Tobias Zutz found himself seeking a new challenge in 2015.
With a R&D experience in assay development and molecular diagnostics, he had been a member of the R&D team at Exact Sciences that developed Cologuard, a non-invasive screening test for colorectal cancer.
So Zutz met with Wisconsin Alumni Research Foundation Director of Licensing Jennifer Gottwald, whom he knew from their Master’s in Biotechnology program at UW–Madison, to look at WARF’s patent portfolio and discuss diagnostic technologies that could be licensed and potentially commercialized.
“One that wasn’t on my list was these methylated DNA biomarkers for prostate cancer, and she put me in touch with David Jarrard, the associate director of translational research at the Carbone Cancer Center, who had discovered those biomarkers,” says Zutz.
Zutz licensed the technology from WARF and founded Gregor Diagnostics.
“WARF is a key partner,” says Zutz, Gregor’s CEO who also holds a BS in Biochemistry and Genetics from UW–Madison. “They’re an investor, as well.”
Gregor Diagnostics is developing a prostate cancer screening test using seminal fluid as the source.
“When I first started looking for what to work on next, screening rates had been declining since 2008,” says Zutz. “Prostate cancer is the most diagnosed cancer for men and the number two killer, so why are rates going down?”
Zutz educated himself on the history and current state of prostate cancer screening and knew there had to be a better solution. With so few people getting screening, Zutz saw a huge market opportunity, as did the team at WARF Ventures.
“It’s another great opportunity and a much-needed solution in the prostate cancer market,” says Greg Keenan, Senior Director – Venture and Accelerator at WARF Ventures. “The market opportunity here is tremendous.”
WARF Ventures invests early-stage capital into emerging companies and provides market connectivity and expertise, with the goal of advancing technologies to market and generating return back to UW–Madison. WARF Ventures also attracts venture capital from other regions.
“We’ve been pretty successful in getting additional venture money into our companies through these networks,” says Keenan. “When talent resides in Madison, we bring investor dollars to those companies.”
Keenan says it’s helpful that Gregor Diagnostics is part of an ecosystem in Madison that includes large companies like Exact Sciences for potential exit opportunities.
“Toby is a great example of somebody who worked in a successful company that developed a cancer diagnostic and went on to build a company around a technology he found on campus,” Keenan says. “Madison has a long history in the diagnostic space at UW and with startups. We have a community of experts in the diagnostics space and commercial successes like Exact Sciences. There’s a symbiotic relationship between a leading company that benefits the university and UW research and technology that can benefit companies in their growth.”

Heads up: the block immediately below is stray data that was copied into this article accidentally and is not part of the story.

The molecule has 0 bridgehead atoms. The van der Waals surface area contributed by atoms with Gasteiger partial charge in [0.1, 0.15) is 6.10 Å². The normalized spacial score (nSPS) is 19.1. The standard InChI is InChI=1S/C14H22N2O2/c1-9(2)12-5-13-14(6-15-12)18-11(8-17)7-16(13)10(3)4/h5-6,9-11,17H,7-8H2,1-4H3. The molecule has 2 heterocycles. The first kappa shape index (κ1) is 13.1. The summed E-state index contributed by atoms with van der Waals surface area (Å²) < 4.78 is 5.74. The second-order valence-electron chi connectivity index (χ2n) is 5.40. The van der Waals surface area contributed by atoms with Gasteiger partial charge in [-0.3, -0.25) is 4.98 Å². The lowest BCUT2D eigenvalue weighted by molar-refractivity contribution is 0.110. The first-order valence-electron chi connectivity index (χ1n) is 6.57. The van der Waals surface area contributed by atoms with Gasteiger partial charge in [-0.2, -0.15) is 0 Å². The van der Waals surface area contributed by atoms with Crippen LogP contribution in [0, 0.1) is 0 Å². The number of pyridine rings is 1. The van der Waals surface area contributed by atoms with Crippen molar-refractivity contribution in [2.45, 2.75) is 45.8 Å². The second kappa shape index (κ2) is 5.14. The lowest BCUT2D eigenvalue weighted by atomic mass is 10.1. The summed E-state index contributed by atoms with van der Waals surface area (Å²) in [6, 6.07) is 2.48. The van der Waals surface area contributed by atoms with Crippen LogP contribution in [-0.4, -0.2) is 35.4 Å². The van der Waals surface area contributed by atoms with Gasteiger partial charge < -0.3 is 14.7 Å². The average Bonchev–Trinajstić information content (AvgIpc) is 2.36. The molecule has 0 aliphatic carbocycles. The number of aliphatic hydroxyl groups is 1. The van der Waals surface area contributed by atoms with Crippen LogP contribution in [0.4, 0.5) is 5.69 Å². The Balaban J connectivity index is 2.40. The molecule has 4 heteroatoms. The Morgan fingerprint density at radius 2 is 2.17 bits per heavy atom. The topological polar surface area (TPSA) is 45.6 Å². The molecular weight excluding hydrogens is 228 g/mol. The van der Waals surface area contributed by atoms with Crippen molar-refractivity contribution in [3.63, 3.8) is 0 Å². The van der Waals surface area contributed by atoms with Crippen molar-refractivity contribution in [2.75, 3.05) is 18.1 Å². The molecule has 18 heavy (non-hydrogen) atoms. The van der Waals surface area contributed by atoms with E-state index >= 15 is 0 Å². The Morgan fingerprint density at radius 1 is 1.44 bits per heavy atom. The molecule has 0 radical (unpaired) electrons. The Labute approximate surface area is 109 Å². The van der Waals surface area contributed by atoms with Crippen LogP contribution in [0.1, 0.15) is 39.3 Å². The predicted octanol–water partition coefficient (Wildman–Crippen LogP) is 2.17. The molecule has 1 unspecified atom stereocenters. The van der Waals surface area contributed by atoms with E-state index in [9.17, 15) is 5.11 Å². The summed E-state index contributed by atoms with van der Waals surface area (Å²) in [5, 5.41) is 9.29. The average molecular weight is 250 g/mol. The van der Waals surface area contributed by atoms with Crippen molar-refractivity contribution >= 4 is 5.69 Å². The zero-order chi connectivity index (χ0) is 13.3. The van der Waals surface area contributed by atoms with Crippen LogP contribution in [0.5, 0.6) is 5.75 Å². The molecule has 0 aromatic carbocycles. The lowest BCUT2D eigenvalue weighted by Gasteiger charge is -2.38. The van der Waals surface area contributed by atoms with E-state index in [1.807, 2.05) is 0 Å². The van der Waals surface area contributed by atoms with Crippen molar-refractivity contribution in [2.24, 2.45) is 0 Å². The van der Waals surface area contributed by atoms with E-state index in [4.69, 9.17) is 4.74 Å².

The company utilizes core facilities at UW–Madison, which is both economical and provides access to instrumentation experts at the university.
“We can’t buy a $200,000 instrument, but we can rent time on it,” says Zutz.
The company has published initial findings and will begin a second study in March. Next steps will include a large FDA Pivotal Trial to screen asymptomatic patients, fundraising, and finding a clinical site partner. The company has raised a total of $2.9 million to date.
“The ultimate goal is to bring this new screening test to market,” says Zutz.
Gregor Diagnostics is incubating inside Forward BIOLABS, an independent nonprofit inside University Research Park that was established to provide lab facilities for early-stage biotech startups.
“That’s been a huge advantage,” says Zutz. “We raised $900,000 in 2018 to start development work, but outfitting a full lab takes $250,000, so having access to Forward BIOLABS’ equipment and facilities has really helped.”
Plus, Gregor Diagnostics’ small team benefits from being part of Forward BIOLABS’ community of startup companies.
“Having access to a fully equipped lab makes the capital required to start a biotech company more comparable to software startups,” says Aaron Olver, managing director of University Research Park. “Forward BIOLABS’ ability to help companies at an early, pivotal stage and extend that support well beyond the initial help is pivotal.”
Olver says startup companies frequently “graduate” from Forward BIOLABS to other spaces at University Research Park, like MG&E Innovation Center.
“Gregor Diagnostics demonstrates the power of our ecosystem,” says Olver. “Gregor is a startup that has UW technology in it and is a great example of the way UW knowledge gets translated into companies that solve important problems in the world and create jobs.”
“A strong UW–Madison is a key contributor to the birth of new companies and new jobs in biotech,” says Jessica Martin Eckerly, CEO and co-founder of Forward BIOLABS. “Gregor Diagnostics demonstrates how UW–Madison directly affects Wisconsin’s biotech sector – their founder is a UW–Madison graduate who is working to bring a UW–Madison technology to patients, and he’s hiring UW–Madison graduates to fulfill that mission. Growing the number of UW spinouts that then hire talented UW graduates, and helping those spinouts be successful, is a goal shared by many leaders in our ecosystem.”